The 10 Most Expensive Cars Sold at Auction in 2019—So Far

We wondered where prices might be going. We have at least a partial answer.

When the 2019 auction season began in Scottsdale, Arizona, this past January, there was a fair amount of trepidation about where prices were headed. 2018 showed the first signs of a slowdown after years of meteoric gains in the collector-car market, and the big question was how much further valuations might slide in the new year. Larger political and economic questions regarding global trade and tariffs were also at the fore: How would new economic policy affect sales, especially at the sharp end of things?

While there has been a broad pullback in several areas of the market, especially the hot volume-production Ferrari and Porsche road-car segments, one thing is clear: The rarest cars with the best provenance still bring strong money, as illustrated by our list of the top 10 collector-car auction sales thus far in 2019. Looking closer at our list, we find that six of the top-10 sellers are Ferraris, which isn't a huge surprise, and six of our top-10 sellers were sold by RM Sotheby's—again, not a big surprise given its heavyweight status in the industry and large volume of auctions.

Notable is that while Gooding & Company sold two of our entries and Artcurial another two, Bonhams is nowhere to be seen after several dismal auctions this year resulting in big-dollar cars remaining unsold (the Ferrari 500 Mondial Spider offered in Scottsdale comes to mind). Bonhams entered new ownership under U.K.-based Epiris, a private equity firm, in 2018 and it's possible we could see the new owner shut down the automotive division as Christies auctions did with its automotive branch in the previous decade. Only time will tell.

Meanwhile, as auction entries continue to be added for Monterey Car Week in August, it's likely that this list will change significantly by the time the year is through. Are there any consignments in Monterey that could dethrone 2019's top seller? So far that looks unlikely, but stay tuned to Automobile to find out. Now, on to the cars:

__________

1985 Ferrari 288 GTO, $3,360,000
RM Sotheby's, Scottsdale

The times, they are a-changin'. Once the cheapest of the Ferrari ultra-supercars, the best 288 GTOs are now three times what a great F40 brings. Relative rarity (272 built compared with more than 1,300 F40s) and a legendary race-turned-road development story are two reasons why.

__________

1956 Porsche 550 RS Spyder, $3,435,919
RM Sotheby's, Paris

While not as evolved as the 550A, this 550 RS Spyder nonetheless was very competitive in its time. This car ran at the 1957 24 Hours of Le Mans—one of just 10 550s to have done so, though it did not finish the race.

__________

1957 Porsche 550A Spyder, $3,774,967
RM Sotheby's, Villa Erba

The 550A Spyder was Porsche's 'giant killer' in period, often besting cars with double the displacement on the race track. With a tube-frame chassis and four-wheel independent suspension, it was significantly more sophisticated than the earlier 550s.

__________

1954 Ferrari 500 Mondial Spider, $4,153,220
RM Sotheby's, Villa Erba

Ferrari's four-cylinder Mondials were a huge boost to the brand's racing successes in the mid-1950s, and this 2.0-liter 500 Spider had the provenance to bring a strong winning bid after several other examples had failed to sell in recent auctions.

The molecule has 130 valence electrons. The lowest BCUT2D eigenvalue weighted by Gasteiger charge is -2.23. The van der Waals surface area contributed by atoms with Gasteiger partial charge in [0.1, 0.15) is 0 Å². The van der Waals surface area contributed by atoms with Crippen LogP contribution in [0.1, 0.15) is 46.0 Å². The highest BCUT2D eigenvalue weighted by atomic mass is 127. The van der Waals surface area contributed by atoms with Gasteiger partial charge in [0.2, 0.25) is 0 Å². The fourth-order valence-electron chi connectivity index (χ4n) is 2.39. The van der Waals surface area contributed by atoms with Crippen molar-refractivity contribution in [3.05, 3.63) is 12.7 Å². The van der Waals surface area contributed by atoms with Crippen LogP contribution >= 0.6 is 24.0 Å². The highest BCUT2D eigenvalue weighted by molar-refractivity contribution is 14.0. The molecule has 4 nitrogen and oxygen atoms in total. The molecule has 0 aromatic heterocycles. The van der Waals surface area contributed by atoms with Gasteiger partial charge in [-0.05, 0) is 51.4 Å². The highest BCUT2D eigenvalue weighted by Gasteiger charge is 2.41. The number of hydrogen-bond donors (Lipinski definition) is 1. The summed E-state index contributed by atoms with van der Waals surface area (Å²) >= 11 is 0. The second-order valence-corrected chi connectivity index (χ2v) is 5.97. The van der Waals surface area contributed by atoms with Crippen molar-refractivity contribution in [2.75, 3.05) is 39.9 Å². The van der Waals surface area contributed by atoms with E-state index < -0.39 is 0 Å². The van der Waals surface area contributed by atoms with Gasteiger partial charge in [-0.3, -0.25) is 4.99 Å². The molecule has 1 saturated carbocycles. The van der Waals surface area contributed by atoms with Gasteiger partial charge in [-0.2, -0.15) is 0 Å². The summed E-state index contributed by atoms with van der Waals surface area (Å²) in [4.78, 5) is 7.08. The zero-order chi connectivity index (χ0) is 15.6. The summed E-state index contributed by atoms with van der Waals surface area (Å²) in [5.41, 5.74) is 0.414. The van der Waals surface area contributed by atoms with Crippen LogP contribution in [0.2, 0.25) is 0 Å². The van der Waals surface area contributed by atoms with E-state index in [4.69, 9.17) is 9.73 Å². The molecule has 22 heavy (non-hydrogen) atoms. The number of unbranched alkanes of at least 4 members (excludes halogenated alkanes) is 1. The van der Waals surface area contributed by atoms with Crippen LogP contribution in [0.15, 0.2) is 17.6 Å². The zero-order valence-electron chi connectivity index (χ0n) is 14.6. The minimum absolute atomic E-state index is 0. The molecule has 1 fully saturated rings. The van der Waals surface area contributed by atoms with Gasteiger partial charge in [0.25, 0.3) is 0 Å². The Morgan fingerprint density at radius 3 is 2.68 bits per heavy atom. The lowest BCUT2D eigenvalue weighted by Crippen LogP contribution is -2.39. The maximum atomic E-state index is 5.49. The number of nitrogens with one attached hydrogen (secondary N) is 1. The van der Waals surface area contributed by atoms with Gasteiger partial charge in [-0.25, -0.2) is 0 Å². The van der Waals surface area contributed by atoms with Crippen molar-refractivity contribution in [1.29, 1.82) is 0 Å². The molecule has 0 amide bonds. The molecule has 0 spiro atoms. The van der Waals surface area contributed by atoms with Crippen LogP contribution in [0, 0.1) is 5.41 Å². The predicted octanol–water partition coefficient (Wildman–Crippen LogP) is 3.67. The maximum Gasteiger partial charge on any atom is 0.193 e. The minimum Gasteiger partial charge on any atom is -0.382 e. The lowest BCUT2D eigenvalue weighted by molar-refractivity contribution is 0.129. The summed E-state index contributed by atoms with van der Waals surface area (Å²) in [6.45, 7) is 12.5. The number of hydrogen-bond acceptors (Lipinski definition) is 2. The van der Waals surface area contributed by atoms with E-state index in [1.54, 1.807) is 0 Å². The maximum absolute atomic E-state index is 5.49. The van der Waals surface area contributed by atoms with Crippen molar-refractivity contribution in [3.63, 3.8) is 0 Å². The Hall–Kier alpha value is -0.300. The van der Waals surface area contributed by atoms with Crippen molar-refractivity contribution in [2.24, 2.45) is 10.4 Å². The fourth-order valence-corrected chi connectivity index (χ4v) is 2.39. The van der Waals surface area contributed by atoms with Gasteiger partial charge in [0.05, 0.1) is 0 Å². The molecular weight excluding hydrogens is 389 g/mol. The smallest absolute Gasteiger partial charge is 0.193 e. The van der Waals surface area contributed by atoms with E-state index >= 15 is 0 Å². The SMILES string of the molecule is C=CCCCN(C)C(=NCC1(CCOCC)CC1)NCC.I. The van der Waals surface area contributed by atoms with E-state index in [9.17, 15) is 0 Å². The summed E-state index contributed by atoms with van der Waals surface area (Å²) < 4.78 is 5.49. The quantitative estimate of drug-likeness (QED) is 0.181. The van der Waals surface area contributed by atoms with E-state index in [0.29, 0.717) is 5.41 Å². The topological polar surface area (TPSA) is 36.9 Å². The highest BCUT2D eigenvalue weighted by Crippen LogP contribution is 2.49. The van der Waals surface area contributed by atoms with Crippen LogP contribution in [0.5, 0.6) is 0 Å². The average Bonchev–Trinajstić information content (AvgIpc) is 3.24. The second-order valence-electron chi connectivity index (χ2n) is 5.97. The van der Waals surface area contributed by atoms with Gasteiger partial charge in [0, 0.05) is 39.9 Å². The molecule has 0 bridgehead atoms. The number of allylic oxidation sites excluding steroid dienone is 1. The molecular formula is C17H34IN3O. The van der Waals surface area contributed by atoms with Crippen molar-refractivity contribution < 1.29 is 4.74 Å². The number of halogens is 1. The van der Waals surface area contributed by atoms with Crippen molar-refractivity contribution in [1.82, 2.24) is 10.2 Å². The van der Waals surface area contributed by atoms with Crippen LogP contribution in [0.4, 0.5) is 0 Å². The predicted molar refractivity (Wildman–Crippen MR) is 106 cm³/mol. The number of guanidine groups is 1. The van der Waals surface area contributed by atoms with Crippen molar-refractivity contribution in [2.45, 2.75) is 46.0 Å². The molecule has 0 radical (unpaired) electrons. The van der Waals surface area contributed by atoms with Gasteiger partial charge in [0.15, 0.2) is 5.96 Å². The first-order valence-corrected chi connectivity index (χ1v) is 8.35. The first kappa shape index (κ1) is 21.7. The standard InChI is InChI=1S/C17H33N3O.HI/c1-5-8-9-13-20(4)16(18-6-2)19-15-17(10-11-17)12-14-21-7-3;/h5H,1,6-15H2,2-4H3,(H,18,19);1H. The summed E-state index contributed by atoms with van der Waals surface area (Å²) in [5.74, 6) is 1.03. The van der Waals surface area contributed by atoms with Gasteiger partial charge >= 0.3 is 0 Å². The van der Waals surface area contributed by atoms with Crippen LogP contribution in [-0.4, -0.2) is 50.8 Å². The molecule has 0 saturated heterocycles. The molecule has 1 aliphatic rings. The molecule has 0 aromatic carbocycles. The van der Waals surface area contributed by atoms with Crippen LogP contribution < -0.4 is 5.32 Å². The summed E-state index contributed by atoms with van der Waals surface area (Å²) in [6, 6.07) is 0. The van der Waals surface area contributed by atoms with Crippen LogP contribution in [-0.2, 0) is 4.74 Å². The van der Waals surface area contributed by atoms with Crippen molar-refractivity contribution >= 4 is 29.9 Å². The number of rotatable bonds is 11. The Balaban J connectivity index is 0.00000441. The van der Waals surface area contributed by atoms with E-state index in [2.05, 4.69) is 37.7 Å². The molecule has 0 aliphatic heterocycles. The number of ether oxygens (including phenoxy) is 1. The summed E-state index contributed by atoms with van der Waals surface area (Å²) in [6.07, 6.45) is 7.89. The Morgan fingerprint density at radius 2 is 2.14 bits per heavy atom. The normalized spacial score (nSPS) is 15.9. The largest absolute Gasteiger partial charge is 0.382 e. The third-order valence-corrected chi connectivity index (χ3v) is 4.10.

__________

1966 Serenissima Spyder, $4,786,229
Artcurial, Paris

A rare, tube-frame racer that ran in the 1966 24 Hours of Le Mans (DNF in the fifth hour), this little-known Serenissima's incredible originality and just-raced patina brought in big bids. The aesthetic similarity to Ferrari's far more expensive 275P sports racers didn't hurt either.

__________

__________

1953 Ferrari 250 MM Spider, $5,395,000
Gooding & Company, Scottsdale

One of a trio of solid vintage Ferrari results for Gooding in Scottsdale this January, this 250 MM Spider had racing history but no thumbs up from Ferrari Classiche. No matter, it sold well on its previous ownership with well-known collectors.

__________

1987 Ferrari F40 LM, $5,468,665
RM Sotheby's, Paris

If this Le Mans-spec F40 race car's winning bid doesn't convince you a new generation is entering the market, nothing will. This was an iconic race car and livery to a certain generation of bidder, and that bidder is only getting wealthier with age.

__________

1958 Ferrari 250 GT TdF, $5,890,000
Gooding & Company, Scottsdale

This 250 GT Tour de France, chassis #1037 GT is the 19th of some 36 built and was, simply put, the car to own if you were a gentleman racer in the late 1950s. This one had some period race history and Classiche certification—the winning combo for high bids when dealing with vintage Ferrari racers.

__________

1963 Ferrari 250 GT SWB, $7,595,000
Gooding & Company, Scottsdale

250 GT SWB #4037 GT was a late-production, street-trimmed car—a 'Lusso,' or 'Luxury,' version—as opposed to the many built with racing in mind. With a Classiche Red Book and a history of well-known owners like actor Nicolas Cage, the price paid was a bargain compared to what the car may have brought in the heat of the 2015 market.

__________

1939 Alfa Romeo 8C 2900 B Touring Berlinetta, $18,997,883
Artcurial, Paris

Those in the know say this 8C 2900 B sold for a bargain price for the breed; after all, it's a sister car to the 1937 example that is the current concours darling with recent Best of Show wins at both Pebble Beach and Villa d'Este along with the Best of the Best award in 2018.

Related Articles